How many times on average do you look at your phone? According to the recent RealView study from the IAB – which used fish-eye lens cameras worn by survey participants to record and understand the true way people use their connected devices – on average it is up to 81 times a day. That’s once every six-and-a-half minutes.
No other screen demands (and, crucially, gets) that kind of attention. Why so? Because consumers now use their mobile devices as the primary means to control their communication, their work, their social life, their entertainment and their time.
Consequently, mobile is making waves in media and marketing, as seen by the 127 per cent increase in mobile ad spend in the first half of 2013 to £429.2m, according once again to the IAB. As awareness and understanding grow, brands are no longer asking ‘why?’ but ‘how?’ when it comes to determining their mobile strategy.
This paradigm shift is happening at lightning speed and is being driven by the growth of smartphones and tablets, improved connectivity and a thriving app industry. But it’s not enough to think about just the physical mobile device. If brands want to engage their customers successfully, then they need to think about the person on the end of each device: the user.
Know your audience
Thanks to the rich data generated by mobile, it is now easier than ever before for brands to think about their audiences. The data in mobile is different to that available from any other medium. It is collected in the real world, 24 hours a day. The ability to harness this data unlocks what is essentially the Holy Grail of advertising – providing relevant content to the right consumers, at the right place and time.
Various advertising mediums offer marketers different types of data and, depending on the channel, you will hear about social data, interest data, device data, demographic data, browsing data and more. Combined with perhaps the most important category of all, location data, real insights on behaviour can be derived for brands.
Say for example you’re a large FMCG brand looking to target young professionals in the north of England. If you can see that a target consumer spends their weekends in Manchester and is in London for the rest of the week, you are able to deduce that they most likely work in the south
and are not to be targeted with content outside of the weekend.
Equally, a consumer on their morning commute will be interested in very different content to when they are out on a Friday night. We need to remember that what is relevant to audiences will change throughout the day. Brands need to connect with customers at moments that matter – expanding the benefits for customers and the results for brands.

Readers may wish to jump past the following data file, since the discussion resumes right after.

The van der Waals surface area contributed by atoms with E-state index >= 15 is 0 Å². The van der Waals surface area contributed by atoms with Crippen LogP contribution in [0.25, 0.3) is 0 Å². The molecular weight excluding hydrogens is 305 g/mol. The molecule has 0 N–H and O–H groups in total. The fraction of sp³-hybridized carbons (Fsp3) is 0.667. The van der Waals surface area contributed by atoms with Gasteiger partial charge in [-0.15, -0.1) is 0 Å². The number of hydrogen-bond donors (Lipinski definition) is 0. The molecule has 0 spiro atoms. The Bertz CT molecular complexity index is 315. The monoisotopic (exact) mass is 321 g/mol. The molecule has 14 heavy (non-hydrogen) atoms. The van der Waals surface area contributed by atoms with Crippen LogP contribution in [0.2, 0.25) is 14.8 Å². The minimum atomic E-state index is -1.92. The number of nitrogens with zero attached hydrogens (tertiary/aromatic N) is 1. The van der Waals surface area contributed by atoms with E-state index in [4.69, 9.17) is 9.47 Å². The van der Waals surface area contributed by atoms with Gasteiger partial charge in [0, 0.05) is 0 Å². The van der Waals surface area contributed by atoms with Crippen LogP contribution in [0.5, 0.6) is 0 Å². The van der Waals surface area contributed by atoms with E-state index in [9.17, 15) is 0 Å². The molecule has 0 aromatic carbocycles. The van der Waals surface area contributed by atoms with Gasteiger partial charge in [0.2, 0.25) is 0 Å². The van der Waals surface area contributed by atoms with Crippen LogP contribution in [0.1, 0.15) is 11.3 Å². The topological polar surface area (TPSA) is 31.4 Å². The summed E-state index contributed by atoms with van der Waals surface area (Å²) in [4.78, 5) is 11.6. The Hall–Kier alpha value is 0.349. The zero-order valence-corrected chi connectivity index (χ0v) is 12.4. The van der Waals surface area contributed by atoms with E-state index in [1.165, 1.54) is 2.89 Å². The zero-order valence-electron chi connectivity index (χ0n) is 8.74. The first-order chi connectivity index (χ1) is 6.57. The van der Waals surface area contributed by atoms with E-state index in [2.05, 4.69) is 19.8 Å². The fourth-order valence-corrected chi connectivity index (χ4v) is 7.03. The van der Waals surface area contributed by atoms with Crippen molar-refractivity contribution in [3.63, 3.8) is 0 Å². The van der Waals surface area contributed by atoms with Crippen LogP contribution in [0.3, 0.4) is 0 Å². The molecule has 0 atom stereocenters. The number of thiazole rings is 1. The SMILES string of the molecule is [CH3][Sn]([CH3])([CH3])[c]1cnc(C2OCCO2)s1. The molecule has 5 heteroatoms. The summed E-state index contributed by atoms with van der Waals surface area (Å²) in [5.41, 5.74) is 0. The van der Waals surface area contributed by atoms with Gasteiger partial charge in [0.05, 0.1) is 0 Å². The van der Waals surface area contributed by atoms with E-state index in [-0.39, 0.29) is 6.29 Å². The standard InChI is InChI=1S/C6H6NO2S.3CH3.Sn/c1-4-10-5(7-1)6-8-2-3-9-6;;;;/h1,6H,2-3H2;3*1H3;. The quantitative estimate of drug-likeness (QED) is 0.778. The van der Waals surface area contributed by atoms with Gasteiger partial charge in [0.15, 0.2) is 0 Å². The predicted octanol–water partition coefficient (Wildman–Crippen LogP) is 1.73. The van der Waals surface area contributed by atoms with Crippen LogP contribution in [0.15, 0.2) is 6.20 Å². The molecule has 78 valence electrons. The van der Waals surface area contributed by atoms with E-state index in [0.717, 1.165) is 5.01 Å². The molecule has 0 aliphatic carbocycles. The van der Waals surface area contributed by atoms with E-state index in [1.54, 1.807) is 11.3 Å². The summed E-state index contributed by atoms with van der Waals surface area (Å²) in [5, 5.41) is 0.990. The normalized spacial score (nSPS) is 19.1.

Beyond location, consumers are also telling brands a great deal about themselves through the content that they curate for themselves. We all create our own unique portals of content, made up of the individual apps we choose to install on our devices – the vast majority of which are monetised by mobile advertising. These apps can tell us an enormous amount about the personality of the individual who installed them.
Another important aspect to consider with mobile data is that consumers are often in multiple audiences, and looking at the multi-audience view of a consumer provides a much more holistic look at who they actually are.
All this data can be overwhelming, even to the most digitally adept marketers. However, with the right measurement tools, brands can get very deep insights about what all of this means for very specific audience segments.
Closing the loop
Measurement is one of the most important issues in mobile advertising today. Brands need to feel confident that the money they are spending
in mobile advertising is truly moving the needle. As mobile is inherently different from all other advertising channels, this means that there are metrics out there that are only available in mobile.
For example, many consumers use their phones when they are away from home and on the move. If you are a retail brand, imagine being able
to run a campaign and then see metrics on the impact it made on physical foot traffic into your store, or on the total amount spent at a point of sale. With mobile, this is now possible.
Mobile campaigns have a wide range of different goals they are trying to achieve, and they are not just focused on direct response and driving commerce on the device. With the right type of tracking in place, it’s possible to show the impact that an advertisement had on a consumer, and
to tie everything together to provide a holistic view on the impact a single mobile ad made on the entire purchasing process.
Thanks to the power of location data, which lets us measure many things that were previously immeasurable, brands are now able to capitalise on a number of reliable measurement methodologies to help them understand ad effectiveness.
With these improvements in audience targeting and measurement, you can be sure that mobile as part of the wider marketing mix is only going to continue to grow in relevance and importance.
Marketing director EMEA
22 Berners Street
T: 020 7151 3331